Half of children and a quarter of adults in California are enrolled in the state’s low-income health plan, according to numbers released Wednesday.
Month: August 2015
New federal restrictions on prescription painkillers are having an unintended consequence: many chronic pain patients can’t get the relief they need, and some are even resorting to illegal drugs to help them cope.
Coach Gina Castañeda stands in a player box at the edge of the indoor soccer arena, yelling above the cheers of the crowd to the teenage boys in purple jerseys darting across the playing field. A player in mis-matched soccer cleats makes a swift pass to a team mate, who shoots the ball past the goalkeeper and into the net. Castañeda claps wildly, shouting “Good job you guys! ¡Sí se puede!”
By Daniel Weintraub At first glance the conclusions from a recent study on obesity by the UCLA Center for Health Policy Research seem obvious: people who are overweight or obese tend to have a less healthy diet and exercise less often than people whose weight is normal. But behind those findings is another, more compelling story: Minorities are more likely to be obese than non-Hispanic
A common view of investment advisers is that they place you into funds with the highest advisor fees. Then move your money around – churn, churn, churn – to reap even more cash for themselves. Your cash.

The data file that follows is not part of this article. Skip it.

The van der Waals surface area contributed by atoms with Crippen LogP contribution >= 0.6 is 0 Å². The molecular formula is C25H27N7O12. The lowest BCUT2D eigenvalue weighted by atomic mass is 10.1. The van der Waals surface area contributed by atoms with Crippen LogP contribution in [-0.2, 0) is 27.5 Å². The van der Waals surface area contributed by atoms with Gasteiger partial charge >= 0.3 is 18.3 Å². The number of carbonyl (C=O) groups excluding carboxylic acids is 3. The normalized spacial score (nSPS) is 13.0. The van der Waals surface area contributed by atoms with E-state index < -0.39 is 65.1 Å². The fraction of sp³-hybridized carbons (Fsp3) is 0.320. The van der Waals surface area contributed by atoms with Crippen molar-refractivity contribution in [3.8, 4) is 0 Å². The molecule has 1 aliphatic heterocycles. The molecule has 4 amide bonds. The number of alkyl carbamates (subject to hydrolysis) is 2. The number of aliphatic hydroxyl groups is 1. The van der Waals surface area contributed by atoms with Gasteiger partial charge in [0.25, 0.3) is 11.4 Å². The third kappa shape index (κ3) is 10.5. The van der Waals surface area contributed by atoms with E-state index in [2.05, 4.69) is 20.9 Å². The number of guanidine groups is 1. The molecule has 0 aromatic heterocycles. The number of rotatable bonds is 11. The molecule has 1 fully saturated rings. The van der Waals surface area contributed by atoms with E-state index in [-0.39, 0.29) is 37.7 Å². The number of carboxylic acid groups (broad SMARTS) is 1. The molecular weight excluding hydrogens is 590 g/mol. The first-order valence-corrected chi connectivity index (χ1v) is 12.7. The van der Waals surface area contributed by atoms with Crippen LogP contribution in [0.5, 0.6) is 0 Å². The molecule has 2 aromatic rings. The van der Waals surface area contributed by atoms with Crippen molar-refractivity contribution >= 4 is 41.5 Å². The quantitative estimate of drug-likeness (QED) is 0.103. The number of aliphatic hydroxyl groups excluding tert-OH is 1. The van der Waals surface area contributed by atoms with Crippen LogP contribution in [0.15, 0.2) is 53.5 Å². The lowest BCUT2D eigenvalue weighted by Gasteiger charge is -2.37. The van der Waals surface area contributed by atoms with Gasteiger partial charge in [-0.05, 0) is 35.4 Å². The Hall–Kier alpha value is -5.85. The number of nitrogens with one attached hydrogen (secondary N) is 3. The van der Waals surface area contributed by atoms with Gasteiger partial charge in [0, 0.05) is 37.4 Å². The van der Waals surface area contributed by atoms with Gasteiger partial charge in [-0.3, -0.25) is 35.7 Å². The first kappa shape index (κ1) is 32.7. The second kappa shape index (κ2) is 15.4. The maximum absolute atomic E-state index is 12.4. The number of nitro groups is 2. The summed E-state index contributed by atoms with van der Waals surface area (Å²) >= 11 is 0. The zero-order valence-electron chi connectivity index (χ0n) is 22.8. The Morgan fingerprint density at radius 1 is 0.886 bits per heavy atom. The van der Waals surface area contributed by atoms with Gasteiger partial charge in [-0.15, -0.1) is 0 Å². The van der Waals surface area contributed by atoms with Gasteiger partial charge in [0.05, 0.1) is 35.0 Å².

In the hopes of improving health across the state, California officials are asking community members to share any innovative programs that have yielded results.
Although more than half of California’s children are enrolled in the state’s low-income health program, the state does not report how many of them are born at a low birth weight, receive a developmental screening in their first three years of life or have a suicide-risk assessment if they have a major depressive disorder.
California teenagers who have positive role models and are involved in extracurricular activities are less likely to be overweight, a new study reports.
Ready or not, here they come. In just 15 years, California will have nearly twice as many seniors as today. Among them will be a rising percentage of Latinos and Asians, along with a greater number of single seniors without children to care for them.
A tiny California program to help indigent seniors afford assisted living may herald a sea change in how people without savings can obtain long-term care. And with some tender loving care, it may even help keep the state solvent.